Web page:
It is notable that the FTC had approved the two acquisitions at the time but is now seeking to unwind the deals and impose new restrictions of Facebook. In this case, the initial complaint was dismissed, then refiled on Sept. 8, 2021.
Antitrust actions are not always brought under federal law. In District of Columbia v. Amazon, the District sued Amazon for anticompetitive behavior under the D.C. Code. The District alleged Amazon illegally maintained pricing power with contracts that control the prices third-party sellers can charge on Amazon’s site. The District claimed that the contracts keep sellers from selling on other platforms, which harms competition.
Need for Compliance Program
Considering these new developments, companies need strong compliance programs. If a company does not have a compliance program, one should be put in place, and improvements should be implemented as soon as any problems are uncovered.
Companies need to ensure that key employees are aware of the compliance program. A company’s chief compliance officer may not be working at the company in 10 years from now, so there is a need for continuity in the compliance program. Continuity is achieved by having key employees trained on antitrust law and document management.
A developing compliance program should be tailored to the needs of the company. Even if there is an existing compliance program in place, it should be reviewed to make sure that it is still meeting the company’s needs.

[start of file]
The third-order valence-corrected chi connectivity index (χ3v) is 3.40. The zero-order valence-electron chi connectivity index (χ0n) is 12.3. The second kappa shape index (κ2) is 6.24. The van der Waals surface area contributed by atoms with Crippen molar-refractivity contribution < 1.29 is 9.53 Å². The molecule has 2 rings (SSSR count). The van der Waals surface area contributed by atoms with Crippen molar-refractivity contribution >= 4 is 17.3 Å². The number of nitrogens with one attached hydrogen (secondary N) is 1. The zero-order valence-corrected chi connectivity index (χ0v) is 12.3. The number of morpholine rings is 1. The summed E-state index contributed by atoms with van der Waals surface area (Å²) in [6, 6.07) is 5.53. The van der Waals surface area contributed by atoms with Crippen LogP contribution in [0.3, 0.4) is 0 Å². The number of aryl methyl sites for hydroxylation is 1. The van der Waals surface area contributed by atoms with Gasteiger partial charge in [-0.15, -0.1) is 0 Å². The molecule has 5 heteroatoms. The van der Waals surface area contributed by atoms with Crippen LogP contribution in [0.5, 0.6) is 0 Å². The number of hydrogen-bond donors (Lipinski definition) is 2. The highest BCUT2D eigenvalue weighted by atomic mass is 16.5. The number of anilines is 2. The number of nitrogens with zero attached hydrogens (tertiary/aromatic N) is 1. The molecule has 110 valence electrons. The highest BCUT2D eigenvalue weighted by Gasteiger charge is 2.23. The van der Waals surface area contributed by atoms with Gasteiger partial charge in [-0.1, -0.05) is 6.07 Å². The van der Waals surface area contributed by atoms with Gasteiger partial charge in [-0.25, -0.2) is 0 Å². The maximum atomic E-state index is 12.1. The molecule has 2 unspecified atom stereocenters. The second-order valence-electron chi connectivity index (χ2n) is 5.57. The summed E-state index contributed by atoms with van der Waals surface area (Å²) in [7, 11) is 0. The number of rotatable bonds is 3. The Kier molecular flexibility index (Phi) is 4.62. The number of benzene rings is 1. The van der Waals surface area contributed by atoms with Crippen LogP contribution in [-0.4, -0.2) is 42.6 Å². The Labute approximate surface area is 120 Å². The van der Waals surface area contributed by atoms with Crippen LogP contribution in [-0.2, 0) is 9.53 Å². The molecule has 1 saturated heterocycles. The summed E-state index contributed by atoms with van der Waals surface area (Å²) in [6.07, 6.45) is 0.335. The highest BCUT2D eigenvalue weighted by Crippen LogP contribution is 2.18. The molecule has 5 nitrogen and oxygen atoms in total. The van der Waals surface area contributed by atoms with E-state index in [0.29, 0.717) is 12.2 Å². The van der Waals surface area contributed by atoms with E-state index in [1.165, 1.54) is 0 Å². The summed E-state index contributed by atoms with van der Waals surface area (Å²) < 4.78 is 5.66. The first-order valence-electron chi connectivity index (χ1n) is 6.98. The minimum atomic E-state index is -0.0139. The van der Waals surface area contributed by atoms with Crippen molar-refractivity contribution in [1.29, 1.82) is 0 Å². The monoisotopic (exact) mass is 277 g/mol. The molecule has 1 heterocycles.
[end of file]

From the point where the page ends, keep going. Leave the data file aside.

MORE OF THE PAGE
Compliance programs should be part of a company’s culture. A company’s business development team should be trained to look for antitrust violations.
Document retention policies are important, and employees should be trained to assume all communications or presentations are public.
In focusing on avoiding anticompetitive behavior, it is helpful to determine what types of behavior federal agencies such as the DOJ are looking at. Big tech companies have used employee no-poaching agreements with other tech companies, by which they agree not to recruit each other’s employees. Companies compete for employees, but a no-poaching agreement with competitors can be viewed as anti-competitive behavior.
On July 9, 2021, President Biden signed an Executive Order to curtail the use of non-compete agreements, noting they unfairly limit a workers’ ability to change jobs. A company should review all its non-compete agreements and non-solicitation agreements it may have with competitors.
Companies should also evaluate any product lines where they have market share, or “must have” technology, to look for anti-competitive effects.
Read “Creating and Implementing an Antitrust Compliance Program” by Magdalena Jakubicz, ACC Docket, January/February 2017, pp. 27-35.
Read “Antitrust Training for Your Sales Team” by Erika Ahern, J. Paul Allen, Jill Jacobson.
Read “Building a Compliance & Ethics Program When You Must Do So with More Influence than Resources” by Laurel Burke, ACC Member.